There will be gushing professions of love and respect for the late media tycoon. Many, I suspect, in the vein of Packer executive Sam Chisholm, who said recently: ‘Kerry had an immense influence on Australia. He has left an indelible mark in business, sport and community service. He is someone who will truly never be forgotten.’

All of which is objectively true. I certainly don’t question Chisholm’s sincerity, or impugn his motives, but I have to say that if, in the heavenly afterlife I’m still not sure I will get, I learned that someone had said that about me, I would probably think, ‘Huh, he never really liked me after all.’

Packer seems to have built his reputation on three characteristics. The first was a selective generosity (I suppose we’re all selective about those to whom we give our money) towards individuals he liked or pitied, and institutions he had encountered.

The second was a rich man’s belief that he was, indeed, special and accountable to no one but himself. Remember his appearance before a committee of the nation’s democratically constituted parliament in 1991, when it called him to explain why he wanted further concentration of Australia’s media ownership? ‘Please state your name and the capacity in which you appear,’ asked the committee’s insipid chairman, Michael Lee. ‘Kerry Francis Bullmore Packer, and I appear reluctantly’, he snarled.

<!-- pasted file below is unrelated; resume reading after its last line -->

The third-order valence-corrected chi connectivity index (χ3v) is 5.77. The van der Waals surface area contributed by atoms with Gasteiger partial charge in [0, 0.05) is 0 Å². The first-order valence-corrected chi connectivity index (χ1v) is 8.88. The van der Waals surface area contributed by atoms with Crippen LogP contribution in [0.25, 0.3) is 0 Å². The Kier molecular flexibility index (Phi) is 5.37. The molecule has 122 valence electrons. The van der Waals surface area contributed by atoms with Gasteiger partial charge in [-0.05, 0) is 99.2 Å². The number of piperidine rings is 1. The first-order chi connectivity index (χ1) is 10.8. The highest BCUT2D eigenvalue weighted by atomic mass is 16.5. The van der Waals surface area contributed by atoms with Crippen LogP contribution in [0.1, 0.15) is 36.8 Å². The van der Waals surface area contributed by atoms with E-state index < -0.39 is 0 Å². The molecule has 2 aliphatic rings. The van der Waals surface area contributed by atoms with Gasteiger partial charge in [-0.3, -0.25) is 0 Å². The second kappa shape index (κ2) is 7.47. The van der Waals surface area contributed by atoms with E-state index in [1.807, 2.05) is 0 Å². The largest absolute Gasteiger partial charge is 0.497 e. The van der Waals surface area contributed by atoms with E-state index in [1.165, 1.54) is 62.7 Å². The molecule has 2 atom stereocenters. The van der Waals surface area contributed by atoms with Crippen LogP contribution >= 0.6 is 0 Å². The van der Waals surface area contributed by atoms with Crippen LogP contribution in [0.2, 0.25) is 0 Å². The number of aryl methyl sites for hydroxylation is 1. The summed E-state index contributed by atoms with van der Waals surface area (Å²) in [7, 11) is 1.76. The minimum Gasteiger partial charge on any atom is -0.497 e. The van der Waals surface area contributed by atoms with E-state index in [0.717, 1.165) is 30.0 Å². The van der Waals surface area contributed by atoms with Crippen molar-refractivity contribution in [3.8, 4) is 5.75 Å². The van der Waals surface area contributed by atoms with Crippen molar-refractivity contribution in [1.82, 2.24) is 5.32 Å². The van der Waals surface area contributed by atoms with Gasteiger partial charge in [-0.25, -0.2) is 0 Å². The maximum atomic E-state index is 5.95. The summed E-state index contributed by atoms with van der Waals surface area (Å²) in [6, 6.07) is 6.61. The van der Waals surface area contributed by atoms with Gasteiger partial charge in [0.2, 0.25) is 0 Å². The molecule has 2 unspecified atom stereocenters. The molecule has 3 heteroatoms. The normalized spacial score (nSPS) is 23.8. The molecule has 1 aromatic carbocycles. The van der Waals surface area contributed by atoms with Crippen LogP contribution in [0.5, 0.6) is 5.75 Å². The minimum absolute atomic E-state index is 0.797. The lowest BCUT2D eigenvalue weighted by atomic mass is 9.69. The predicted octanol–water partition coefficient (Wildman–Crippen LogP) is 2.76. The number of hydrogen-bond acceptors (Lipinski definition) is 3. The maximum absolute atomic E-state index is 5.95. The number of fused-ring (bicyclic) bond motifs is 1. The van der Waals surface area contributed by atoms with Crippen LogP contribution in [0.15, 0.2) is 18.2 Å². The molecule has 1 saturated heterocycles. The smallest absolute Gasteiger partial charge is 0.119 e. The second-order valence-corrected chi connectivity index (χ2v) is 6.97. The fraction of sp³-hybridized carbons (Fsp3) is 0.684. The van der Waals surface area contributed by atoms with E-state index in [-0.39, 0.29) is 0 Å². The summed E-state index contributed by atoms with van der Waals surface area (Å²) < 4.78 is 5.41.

At the time, I recall the comments of my friend Terry Lane, then on ABC metropolitan radio. He said that contrary to the prevailing, pro-Packer sentiment among talkback callers on commercial radio, all he saw was a very rich man deeply contemptuous of the people’s elected representatives.

(Incidentally, I maintain that when Labor MP Jeannette McHugh, for whom I worked briefly, said ‘Well, I’m sorry Mr Packer’, after he savaged her for quoting from unflattering Costigan Royal Commission transcripts about him, she was being indignant, not grovellingly apologetic, as the media have interpreted it.)